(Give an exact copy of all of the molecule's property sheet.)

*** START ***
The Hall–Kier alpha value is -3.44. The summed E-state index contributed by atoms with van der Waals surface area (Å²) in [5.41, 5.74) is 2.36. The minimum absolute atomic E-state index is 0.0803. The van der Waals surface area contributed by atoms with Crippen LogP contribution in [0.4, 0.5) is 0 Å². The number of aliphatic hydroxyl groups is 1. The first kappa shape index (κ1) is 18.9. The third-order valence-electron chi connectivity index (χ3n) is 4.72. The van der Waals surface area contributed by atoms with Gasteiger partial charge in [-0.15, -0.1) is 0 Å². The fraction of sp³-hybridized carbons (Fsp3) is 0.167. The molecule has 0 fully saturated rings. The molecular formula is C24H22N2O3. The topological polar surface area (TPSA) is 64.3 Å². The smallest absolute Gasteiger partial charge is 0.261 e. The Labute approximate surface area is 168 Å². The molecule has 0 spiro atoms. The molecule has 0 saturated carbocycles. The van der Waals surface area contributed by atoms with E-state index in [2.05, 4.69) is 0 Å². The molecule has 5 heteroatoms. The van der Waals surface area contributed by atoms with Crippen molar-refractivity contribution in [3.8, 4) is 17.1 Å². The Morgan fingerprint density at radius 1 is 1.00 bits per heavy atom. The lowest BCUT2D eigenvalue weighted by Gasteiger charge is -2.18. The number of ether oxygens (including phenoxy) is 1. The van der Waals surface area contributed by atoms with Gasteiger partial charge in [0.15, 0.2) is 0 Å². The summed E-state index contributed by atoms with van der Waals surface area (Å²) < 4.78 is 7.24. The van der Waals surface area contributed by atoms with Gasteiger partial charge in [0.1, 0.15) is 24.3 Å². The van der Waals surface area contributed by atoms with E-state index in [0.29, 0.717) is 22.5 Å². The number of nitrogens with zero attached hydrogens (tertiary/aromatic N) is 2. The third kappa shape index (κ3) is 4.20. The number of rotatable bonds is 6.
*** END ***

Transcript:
The Hall–Kier alpha value is -3.44. The summed E-state index contributed by atoms with van der Waals surface area (Å²) in [5.41, 5.74) is 2.36. The minimum absolute atomic E-state index is 0.0803. The van der Waals surface area contributed by atoms with Crippen LogP contribution in [0.4, 0.5) is 0 Å². The number of aliphatic hydroxyl groups is 1. The first kappa shape index (κ1) is 18.9. The third-order valence-electron chi connectivity index (χ3n) is 4.72. The van der Waals surface area contributed by atoms with Gasteiger partial charge in [-0.15, -0.1) is 0 Å². The fraction of sp³-hybridized carbons (Fsp3) is 0.167. The molecule has 0 fully saturated rings. The molecular formula is C24H22N2O3. The topological polar surface area (TPSA) is 64.3 Å². The smallest absolute Gasteiger partial charge is 0.261 e. The Labute approximate surface area is 168 Å². The molecule has 0 spiro atoms. The molecule has 0 saturated carbocycles. The van der Waals surface area contributed by atoms with E-state index in [2.05, 4.69) is 0 Å². The molecule has 5 heteroatoms. The van der Waals surface area contributed by atoms with Crippen molar-refractivity contribution in [3.8, 4) is 17.1 Å². The Morgan fingerprint density at radius 1 is 1.00 bits per heavy atom. The lowest BCUT2D eigenvalue weighted by Gasteiger charge is -2.18. The number of ether oxygens (including phenoxy) is 1. The van der Waals surface area contributed by atoms with Gasteiger partial charge in [0.15, 0.2) is 0 Å². The summed E-state index contributed by atoms with van der Waals surface area (Å²) < 4.78 is 7.24. The van der Waals surface area contributed by atoms with Gasteiger partial charge in [0.1, 0.15) is 24.3 Å². The van der Waals surface area contributed by atoms with E-state index in [0.29, 0.717) is 22.5 Å². The number of nitrogens with zero attached hydrogens (tertiary/aromatic N) is 2. The third kappa shape index (κ3) is 4.20. The number of rotatable bonds is 6.